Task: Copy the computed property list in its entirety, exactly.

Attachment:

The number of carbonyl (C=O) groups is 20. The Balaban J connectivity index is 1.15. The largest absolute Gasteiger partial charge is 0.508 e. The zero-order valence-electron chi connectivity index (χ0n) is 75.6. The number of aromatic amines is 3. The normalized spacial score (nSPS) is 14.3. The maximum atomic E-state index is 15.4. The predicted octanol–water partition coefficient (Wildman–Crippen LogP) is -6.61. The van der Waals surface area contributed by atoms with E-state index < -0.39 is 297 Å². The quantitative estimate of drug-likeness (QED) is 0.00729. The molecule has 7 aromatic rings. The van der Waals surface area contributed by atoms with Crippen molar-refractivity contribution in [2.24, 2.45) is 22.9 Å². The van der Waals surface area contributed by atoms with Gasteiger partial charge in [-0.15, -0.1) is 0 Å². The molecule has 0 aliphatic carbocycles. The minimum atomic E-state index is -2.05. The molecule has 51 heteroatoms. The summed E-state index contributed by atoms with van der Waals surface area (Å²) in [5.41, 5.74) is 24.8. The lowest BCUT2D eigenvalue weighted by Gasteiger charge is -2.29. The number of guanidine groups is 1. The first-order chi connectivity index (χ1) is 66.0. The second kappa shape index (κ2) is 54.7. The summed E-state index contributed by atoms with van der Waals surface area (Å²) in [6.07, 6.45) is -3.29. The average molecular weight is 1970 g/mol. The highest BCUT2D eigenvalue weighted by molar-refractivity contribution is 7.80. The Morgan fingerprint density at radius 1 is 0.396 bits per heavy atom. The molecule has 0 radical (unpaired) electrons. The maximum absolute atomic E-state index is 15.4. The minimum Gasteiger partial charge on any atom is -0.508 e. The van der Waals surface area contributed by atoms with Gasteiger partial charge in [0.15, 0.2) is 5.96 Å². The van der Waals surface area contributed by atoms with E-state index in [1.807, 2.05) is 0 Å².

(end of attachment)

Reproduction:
The number of carbonyl (C=O) groups is 20. The Balaban J connectivity index is 1.15. The largest absolute Gasteiger partial charge is 0.508 e. The zero-order valence-electron chi connectivity index (χ0n) is 75.6. The number of aromatic amines is 3. The normalized spacial score (nSPS) is 14.3. The maximum atomic E-state index is 15.4. The predicted octanol–water partition coefficient (Wildman–Crippen LogP) is -6.61. The van der Waals surface area contributed by atoms with E-state index < -0.39 is 297 Å². The quantitative estimate of drug-likeness (QED) is 0.00729. The molecule has 7 aromatic rings. The van der Waals surface area contributed by atoms with Crippen molar-refractivity contribution in [2.24, 2.45) is 22.9 Å². The van der Waals surface area contributed by atoms with Gasteiger partial charge in [-0.15, -0.1) is 0 Å². The molecule has 0 aliphatic carbocycles. The minimum atomic E-state index is -2.05. The molecule has 51 heteroatoms. The summed E-state index contributed by atoms with van der Waals surface area (Å²) in [5.41, 5.74) is 24.8. The lowest BCUT2D eigenvalue weighted by Gasteiger charge is -2.29. The number of guanidine groups is 1. The first-order chi connectivity index (χ1) is 66.0. The second kappa shape index (κ2) is 54.7. The summed E-state index contributed by atoms with van der Waals surface area (Å²) in [6.07, 6.45) is -3.29. The average molecular weight is 1970 g/mol. The highest BCUT2D eigenvalue weighted by molar-refractivity contribution is 7.80. The Morgan fingerprint density at radius 1 is 0.396 bits per heavy atom. The molecule has 0 radical (unpaired) electrons. The maximum absolute atomic E-state index is 15.4. The minimum Gasteiger partial charge on any atom is -0.508 e. The van der Waals surface area contributed by atoms with Gasteiger partial charge in [0.15, 0.2) is 5.96 Å². The van der Waals surface area contributed by atoms with E-state index in [1.807, 2.05) is 0 Å².